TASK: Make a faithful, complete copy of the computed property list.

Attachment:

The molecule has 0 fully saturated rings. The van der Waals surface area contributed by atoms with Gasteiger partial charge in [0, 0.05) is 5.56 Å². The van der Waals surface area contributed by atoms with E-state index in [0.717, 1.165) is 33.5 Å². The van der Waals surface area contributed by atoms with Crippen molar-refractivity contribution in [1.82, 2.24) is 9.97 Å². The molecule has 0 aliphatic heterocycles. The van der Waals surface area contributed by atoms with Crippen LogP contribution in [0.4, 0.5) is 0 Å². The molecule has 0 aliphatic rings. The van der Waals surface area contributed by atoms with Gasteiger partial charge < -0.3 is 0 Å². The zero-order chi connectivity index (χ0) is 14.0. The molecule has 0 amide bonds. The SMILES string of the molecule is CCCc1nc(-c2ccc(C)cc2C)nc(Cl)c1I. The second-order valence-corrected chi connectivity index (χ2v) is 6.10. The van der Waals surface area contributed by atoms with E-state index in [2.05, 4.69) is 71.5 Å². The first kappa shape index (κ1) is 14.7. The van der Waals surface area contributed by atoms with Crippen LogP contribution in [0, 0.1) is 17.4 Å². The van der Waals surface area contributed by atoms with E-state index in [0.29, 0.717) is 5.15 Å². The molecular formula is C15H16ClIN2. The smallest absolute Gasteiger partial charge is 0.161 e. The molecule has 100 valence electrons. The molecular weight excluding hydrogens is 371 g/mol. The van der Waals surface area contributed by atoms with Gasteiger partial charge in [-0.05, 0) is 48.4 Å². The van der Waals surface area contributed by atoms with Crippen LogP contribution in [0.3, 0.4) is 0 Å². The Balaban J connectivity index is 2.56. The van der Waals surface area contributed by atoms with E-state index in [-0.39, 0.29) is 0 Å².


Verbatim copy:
The molecule has 0 fully saturated rings. The van der Waals surface area contributed by atoms with Gasteiger partial charge in [0, 0.05) is 5.56 Å². The van der Waals surface area contributed by atoms with E-state index in [0.717, 1.165) is 33.5 Å². The van der Waals surface area contributed by atoms with Crippen molar-refractivity contribution in [1.82, 2.24) is 9.97 Å². The molecule has 0 aliphatic heterocycles. The van der Waals surface area contributed by atoms with Crippen LogP contribution in [0.4, 0.5) is 0 Å². The molecule has 0 aliphatic rings. The van der Waals surface area contributed by atoms with Gasteiger partial charge < -0.3 is 0 Å². The zero-order chi connectivity index (χ0) is 14.0. The molecule has 0 amide bonds. The SMILES string of the molecule is CCCc1nc(-c2ccc(C)cc2C)nc(Cl)c1I. The second-order valence-corrected chi connectivity index (χ2v) is 6.10. The van der Waals surface area contributed by atoms with E-state index in [2.05, 4.69) is 71.5 Å². The first kappa shape index (κ1) is 14.7. The van der Waals surface area contributed by atoms with Crippen LogP contribution in [0, 0.1) is 17.4 Å². The van der Waals surface area contributed by atoms with E-state index in [0.29, 0.717) is 5.15 Å². The molecular formula is C15H16ClIN2. The smallest absolute Gasteiger partial charge is 0.161 e. The molecule has 100 valence electrons. The molecular weight excluding hydrogens is 371 g/mol. The van der Waals surface area contributed by atoms with Gasteiger partial charge in [-0.05, 0) is 48.4 Å². The van der Waals surface area contributed by atoms with Crippen LogP contribution in [0.3, 0.4) is 0 Å². The Balaban J connectivity index is 2.56. The van der Waals surface area contributed by atoms with E-state index in [-0.39, 0.29) is 0 Å².